Testing Only One Feature is a Bad Idea. In my initial race to cover all sorts of code with tests, I went against some advice that I knew I should have listened to and only tested a single feature with each test. Again, my original and lazy thinking was that I'd seen great benefits from the haphazard testing I was doing previously, so I thought that I was still the exception to the rule and it couldn't hurt in this regard, right? Not only did violating this rule fail to solve my problems, but also changing my code after making this mistake became a full-on nightmare as minor changes here and there would cause my test-runner to light-up like a Christmas tree in all sorts of random locations because I had violated this hard/fast rule of TDD.
RGR Yields Better Code
Another lesson I learned the hard way is that RGR really and truly does yield insanely better code. After I realized I had painted myself into a corner, I decided to take the approach of starting from scratch and adhering to as many best practices as I could possibly read about. (Roy Osherove's book The Art of Unit Testing is still a great resource that I've had for years, and it's amazing how much it helps you when you actually implement the advice he offers instead of reading through it and assuming you're special.) As I started from scratch, I decided that I'd apply RGR across the board. In doing so, I found that I spent much more time upfront by focusing on what I'd call negative aspects of my code or creating tests that dictated what would happen when my code wasn't being executed through happy-path callers or consumers. To that end, I found that RGR really helped me focus more on interfaces and code usage -- making my resulting code insanely more stable and reliable.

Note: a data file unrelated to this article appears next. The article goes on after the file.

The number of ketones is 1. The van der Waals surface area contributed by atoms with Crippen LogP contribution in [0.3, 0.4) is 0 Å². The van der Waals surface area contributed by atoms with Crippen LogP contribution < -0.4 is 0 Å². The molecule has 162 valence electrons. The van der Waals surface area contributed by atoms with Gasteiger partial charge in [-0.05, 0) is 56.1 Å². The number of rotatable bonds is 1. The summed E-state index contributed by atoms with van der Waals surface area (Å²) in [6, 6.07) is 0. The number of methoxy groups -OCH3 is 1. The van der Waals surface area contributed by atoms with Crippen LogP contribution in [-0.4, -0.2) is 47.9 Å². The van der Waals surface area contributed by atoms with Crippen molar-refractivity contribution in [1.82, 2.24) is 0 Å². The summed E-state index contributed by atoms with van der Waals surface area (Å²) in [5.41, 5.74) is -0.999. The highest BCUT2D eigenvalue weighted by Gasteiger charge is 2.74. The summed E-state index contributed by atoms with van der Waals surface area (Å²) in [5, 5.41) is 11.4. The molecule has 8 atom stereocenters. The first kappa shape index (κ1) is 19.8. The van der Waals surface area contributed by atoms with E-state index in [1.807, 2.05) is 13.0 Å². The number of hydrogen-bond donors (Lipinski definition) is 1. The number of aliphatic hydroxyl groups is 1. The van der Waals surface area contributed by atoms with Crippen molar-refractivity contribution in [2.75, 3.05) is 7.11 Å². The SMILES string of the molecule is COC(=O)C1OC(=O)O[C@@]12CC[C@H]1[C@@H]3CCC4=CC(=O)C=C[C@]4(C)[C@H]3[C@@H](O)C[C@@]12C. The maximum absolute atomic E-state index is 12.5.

Along the way, I also found that focusing on a single unit or tiny handful of lines of code via RGR at a time made me much more reliant upon fakes. In turn, this meant that my version 2.0 code ended up adhering much more faithfully to the Single Responsibility Principle (SRP). And this in turn ended up being a huge win because it meant that I had better encapsulation, which yielded in dramatically fewer side effects when making subsequent changes or modifications later on and as needed.
Unit Testing and My Muse
Another huge lesson I learned on my path to TDD enlightenment was that I can still unit test and not be forced to give up my muse or what I like to refer to as that point where something brilliant forms in my brain and needs to immediately be translated into code before its lost. Specifically, what I've found is that in cases such as this, where I find that I don't know what I'm doing exactly and need to pound-out some full-blown integration logic to see if I can get things to even work like I'm needing them to, was that I can simply create a new project from scratch right inside of an existing solution. Doing this lets me immediately leverage existing and validated code to the point where I can easily transcribe my muse or pound out some complex orchestrations or syntax to see if I can get things to work as desired. When I'm done with my scratch project, then I can take a breather, backtrack a bit, and spin up real code that starts from scratch via RGR to slowly and faithfully implement whatever it was that I just validated in my scratch project and then remove the scratch project once completed with it. In each case that I've done this, I've found lots of immediate ways to optimize that new, real code, along the way, which is just one more reason that I'm now sold on doing TDD the correct way because of all of the lessons I've sadly learned the hard way.